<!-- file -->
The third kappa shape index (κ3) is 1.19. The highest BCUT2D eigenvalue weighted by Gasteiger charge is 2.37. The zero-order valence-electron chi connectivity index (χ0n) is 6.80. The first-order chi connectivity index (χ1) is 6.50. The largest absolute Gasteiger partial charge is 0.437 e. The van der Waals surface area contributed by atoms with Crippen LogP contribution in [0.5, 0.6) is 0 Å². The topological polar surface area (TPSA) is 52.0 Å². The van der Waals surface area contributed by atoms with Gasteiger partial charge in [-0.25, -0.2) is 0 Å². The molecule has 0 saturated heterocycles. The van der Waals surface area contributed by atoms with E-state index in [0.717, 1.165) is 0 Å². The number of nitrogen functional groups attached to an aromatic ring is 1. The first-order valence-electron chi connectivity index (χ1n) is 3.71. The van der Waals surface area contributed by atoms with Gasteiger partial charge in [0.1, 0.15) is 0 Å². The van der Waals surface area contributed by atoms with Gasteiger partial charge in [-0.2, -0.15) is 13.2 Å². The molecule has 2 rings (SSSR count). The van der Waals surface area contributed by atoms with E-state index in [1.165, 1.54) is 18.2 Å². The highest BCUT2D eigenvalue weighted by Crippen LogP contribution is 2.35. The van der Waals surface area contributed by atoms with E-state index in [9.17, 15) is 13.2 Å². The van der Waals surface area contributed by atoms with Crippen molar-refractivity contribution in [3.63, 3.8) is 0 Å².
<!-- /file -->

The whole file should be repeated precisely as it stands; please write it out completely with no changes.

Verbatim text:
The third kappa shape index (κ3) is 1.19. The highest BCUT2D eigenvalue weighted by Gasteiger charge is 2.37. The zero-order valence-electron chi connectivity index (χ0n) is 6.80. The first-order chi connectivity index (χ1) is 6.50. The largest absolute Gasteiger partial charge is 0.437 e. The van der Waals surface area contributed by atoms with Crippen LogP contribution in [0.5, 0.6) is 0 Å². The topological polar surface area (TPSA) is 52.0 Å². The van der Waals surface area contributed by atoms with Gasteiger partial charge in [-0.25, -0.2) is 0 Å². The molecule has 0 saturated heterocycles. The van der Waals surface area contributed by atoms with E-state index in [0.717, 1.165) is 0 Å². The number of nitrogen functional groups attached to an aromatic ring is 1. The first-order valence-electron chi connectivity index (χ1n) is 3.71. The van der Waals surface area contributed by atoms with Gasteiger partial charge in [0.1, 0.15) is 0 Å². The van der Waals surface area contributed by atoms with Gasteiger partial charge in [-0.2, -0.15) is 13.2 Å². The molecule has 2 rings (SSSR count). The van der Waals surface area contributed by atoms with E-state index in [1.165, 1.54) is 18.2 Å². The highest BCUT2D eigenvalue weighted by Crippen LogP contribution is 2.35. The van der Waals surface area contributed by atoms with E-state index in [9.17, 15) is 13.2 Å². The van der Waals surface area contributed by atoms with Crippen molar-refractivity contribution in [3.63, 3.8) is 0 Å².